For the mango shown in Figure 4, the effect of peeling the fruit is similar to the spectral differences observed for peeled and unpeeled avocados. But the impact of removing the peel is not as significant for the mangoes (there is less smoothing due to light reflected from the peel). The spectral differences observed when an avocado or mango is peeled suggest that different fruit peels have different properties that impact the overall fruit spectrum either through chemical composition or reflection properties.
The spectra for ripe versus unripe avocados and mangoes are shown in Figures 5 and 6. In Figure 5, the unripe avocado spectra are very consistent in the region from ~1900-2500 nm. The spectrum for the ripe avocado in this region flattens relative to the unripe avocado.
In Figure 6, the ripe versus unripe mango spectra are very similar with only very slight differences occurring between ~1900-2500 nm. These differences are most likely related to differences in sugar and starch content as the fruit matures. While many of the spectral changes are very subtle, a carefully constructed calibration model and a good sampling approach could be used to extract more quantitative information on fruit maturity from these spectra.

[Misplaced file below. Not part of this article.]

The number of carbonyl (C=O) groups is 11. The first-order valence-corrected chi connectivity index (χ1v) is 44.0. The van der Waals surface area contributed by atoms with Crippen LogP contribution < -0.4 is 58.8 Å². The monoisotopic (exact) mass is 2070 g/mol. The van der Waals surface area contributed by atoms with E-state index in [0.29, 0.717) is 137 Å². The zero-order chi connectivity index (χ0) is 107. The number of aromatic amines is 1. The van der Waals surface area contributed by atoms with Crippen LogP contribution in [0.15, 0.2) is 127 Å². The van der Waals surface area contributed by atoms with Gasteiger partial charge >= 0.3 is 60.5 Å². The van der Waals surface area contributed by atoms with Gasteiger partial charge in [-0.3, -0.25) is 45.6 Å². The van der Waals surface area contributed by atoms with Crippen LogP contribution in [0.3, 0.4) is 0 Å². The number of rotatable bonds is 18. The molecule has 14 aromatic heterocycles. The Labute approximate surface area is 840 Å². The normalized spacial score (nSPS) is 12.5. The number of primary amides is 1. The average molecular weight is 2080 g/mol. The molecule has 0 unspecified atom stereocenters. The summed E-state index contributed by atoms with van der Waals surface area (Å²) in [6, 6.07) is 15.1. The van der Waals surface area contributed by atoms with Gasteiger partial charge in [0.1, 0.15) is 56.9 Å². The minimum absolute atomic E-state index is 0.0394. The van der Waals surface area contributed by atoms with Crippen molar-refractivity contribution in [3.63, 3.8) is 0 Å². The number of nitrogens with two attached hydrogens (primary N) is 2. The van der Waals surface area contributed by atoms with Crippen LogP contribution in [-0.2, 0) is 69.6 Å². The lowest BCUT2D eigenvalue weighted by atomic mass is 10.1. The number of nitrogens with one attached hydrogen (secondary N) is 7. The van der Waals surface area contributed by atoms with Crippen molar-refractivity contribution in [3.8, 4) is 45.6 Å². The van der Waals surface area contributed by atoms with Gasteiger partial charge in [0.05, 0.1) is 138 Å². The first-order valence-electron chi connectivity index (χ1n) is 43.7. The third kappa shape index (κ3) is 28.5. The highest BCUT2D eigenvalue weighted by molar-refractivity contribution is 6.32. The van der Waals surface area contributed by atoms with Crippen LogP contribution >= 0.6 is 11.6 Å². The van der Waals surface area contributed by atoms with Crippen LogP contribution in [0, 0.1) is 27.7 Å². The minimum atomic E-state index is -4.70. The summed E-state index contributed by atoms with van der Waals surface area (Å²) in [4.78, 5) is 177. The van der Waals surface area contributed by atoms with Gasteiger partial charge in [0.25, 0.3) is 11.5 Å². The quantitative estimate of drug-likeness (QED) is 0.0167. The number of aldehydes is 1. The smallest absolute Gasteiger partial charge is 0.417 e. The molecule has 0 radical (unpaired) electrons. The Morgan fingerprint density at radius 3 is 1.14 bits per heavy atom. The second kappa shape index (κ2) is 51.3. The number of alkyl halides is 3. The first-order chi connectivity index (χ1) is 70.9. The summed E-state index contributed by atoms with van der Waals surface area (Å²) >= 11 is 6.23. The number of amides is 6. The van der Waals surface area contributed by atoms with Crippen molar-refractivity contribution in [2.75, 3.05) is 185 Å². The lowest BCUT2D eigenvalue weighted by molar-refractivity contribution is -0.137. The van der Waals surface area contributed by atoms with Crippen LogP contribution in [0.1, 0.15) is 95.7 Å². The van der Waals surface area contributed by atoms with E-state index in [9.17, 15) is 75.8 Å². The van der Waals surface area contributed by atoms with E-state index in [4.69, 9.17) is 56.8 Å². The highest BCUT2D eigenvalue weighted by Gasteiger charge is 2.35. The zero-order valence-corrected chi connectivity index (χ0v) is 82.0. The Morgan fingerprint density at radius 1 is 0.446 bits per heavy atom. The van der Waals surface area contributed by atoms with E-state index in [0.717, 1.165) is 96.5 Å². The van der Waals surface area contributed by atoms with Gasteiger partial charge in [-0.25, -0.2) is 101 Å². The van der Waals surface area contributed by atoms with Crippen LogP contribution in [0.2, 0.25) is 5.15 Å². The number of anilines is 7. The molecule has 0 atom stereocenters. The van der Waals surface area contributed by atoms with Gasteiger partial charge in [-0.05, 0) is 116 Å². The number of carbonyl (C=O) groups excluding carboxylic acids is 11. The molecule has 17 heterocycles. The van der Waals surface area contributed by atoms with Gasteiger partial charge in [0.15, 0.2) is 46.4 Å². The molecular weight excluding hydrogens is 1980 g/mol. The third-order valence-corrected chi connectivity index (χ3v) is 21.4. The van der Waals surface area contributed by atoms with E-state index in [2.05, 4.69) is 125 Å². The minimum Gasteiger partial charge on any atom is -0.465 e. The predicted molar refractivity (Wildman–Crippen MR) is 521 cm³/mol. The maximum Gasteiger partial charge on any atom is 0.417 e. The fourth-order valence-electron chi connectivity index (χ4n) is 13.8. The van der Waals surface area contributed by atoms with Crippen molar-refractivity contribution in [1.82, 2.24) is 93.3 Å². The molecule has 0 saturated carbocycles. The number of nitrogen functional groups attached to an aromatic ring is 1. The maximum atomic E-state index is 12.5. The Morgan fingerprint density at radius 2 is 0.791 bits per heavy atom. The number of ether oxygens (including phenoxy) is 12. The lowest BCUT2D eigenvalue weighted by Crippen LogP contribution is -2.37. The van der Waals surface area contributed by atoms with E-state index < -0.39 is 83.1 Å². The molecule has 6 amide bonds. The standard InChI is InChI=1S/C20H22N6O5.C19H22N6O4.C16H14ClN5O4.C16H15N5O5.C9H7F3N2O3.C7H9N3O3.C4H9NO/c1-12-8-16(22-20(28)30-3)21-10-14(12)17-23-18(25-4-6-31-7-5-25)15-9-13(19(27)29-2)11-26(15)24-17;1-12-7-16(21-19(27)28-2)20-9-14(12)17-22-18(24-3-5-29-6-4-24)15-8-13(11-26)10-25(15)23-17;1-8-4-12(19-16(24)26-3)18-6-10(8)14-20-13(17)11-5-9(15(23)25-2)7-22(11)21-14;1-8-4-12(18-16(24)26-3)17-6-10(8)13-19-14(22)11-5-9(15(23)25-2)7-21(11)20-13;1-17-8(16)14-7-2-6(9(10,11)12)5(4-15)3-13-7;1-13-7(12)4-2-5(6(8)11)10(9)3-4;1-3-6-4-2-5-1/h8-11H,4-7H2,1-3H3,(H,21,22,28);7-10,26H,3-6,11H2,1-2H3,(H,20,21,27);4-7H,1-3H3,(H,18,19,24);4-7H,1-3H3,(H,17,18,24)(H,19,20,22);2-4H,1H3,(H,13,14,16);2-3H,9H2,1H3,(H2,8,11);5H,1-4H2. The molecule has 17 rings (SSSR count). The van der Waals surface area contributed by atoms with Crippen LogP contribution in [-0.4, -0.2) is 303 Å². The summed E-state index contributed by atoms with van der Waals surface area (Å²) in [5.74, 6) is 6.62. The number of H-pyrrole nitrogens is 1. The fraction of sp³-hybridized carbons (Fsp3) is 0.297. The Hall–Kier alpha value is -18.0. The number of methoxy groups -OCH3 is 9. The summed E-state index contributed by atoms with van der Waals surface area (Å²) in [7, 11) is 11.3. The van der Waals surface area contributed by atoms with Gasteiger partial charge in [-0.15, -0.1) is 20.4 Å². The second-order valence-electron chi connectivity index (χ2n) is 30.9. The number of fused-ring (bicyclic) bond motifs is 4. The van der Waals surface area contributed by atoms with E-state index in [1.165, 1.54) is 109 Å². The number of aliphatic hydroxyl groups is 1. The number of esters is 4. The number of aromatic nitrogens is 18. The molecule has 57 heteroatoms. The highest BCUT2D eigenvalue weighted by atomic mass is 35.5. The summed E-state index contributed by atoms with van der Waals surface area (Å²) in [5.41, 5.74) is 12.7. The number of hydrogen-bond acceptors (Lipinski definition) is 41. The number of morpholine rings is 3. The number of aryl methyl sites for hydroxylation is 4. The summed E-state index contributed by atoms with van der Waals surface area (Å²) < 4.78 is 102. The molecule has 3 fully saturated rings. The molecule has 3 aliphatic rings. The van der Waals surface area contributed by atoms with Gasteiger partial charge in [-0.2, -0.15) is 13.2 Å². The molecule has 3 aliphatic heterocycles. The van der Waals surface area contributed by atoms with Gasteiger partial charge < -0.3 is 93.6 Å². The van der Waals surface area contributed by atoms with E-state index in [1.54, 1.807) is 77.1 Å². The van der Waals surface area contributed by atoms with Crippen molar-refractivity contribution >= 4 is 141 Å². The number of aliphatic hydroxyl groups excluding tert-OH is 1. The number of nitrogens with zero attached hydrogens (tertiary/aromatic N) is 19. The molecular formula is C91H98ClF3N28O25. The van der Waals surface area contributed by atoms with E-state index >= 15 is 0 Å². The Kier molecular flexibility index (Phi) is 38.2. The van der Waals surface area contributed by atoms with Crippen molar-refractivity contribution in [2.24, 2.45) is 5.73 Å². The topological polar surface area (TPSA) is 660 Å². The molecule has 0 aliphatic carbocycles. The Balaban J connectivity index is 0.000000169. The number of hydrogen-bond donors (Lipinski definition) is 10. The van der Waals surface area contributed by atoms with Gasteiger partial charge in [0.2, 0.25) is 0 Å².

NIR spectroscopy is a powerful measurement tool for the characterization of agricultural samples. In the case of fruit, long NIR wavelengths where absorption is weak allow sampling through the peel of the fruit. This also makes sample preparation unnecessary. Combine these advantages with the ability to make rapid measurements and NIR spectroscopy becomes a great option for online measurement of fruit.
While the spectral data shown here illustrate the qualitative differences between avocados and mangoes at different stages of maturity, more quantitative information on fruit quality could be extracted from these spectra using an appropriate chemometric model and careful sampling to account for the inhomogeneity of the fruit.
Near-infrared Spectroscopy in Food Analysis, Brian G. Osborne, Encyclopedia of Analytical Chemistry, 1986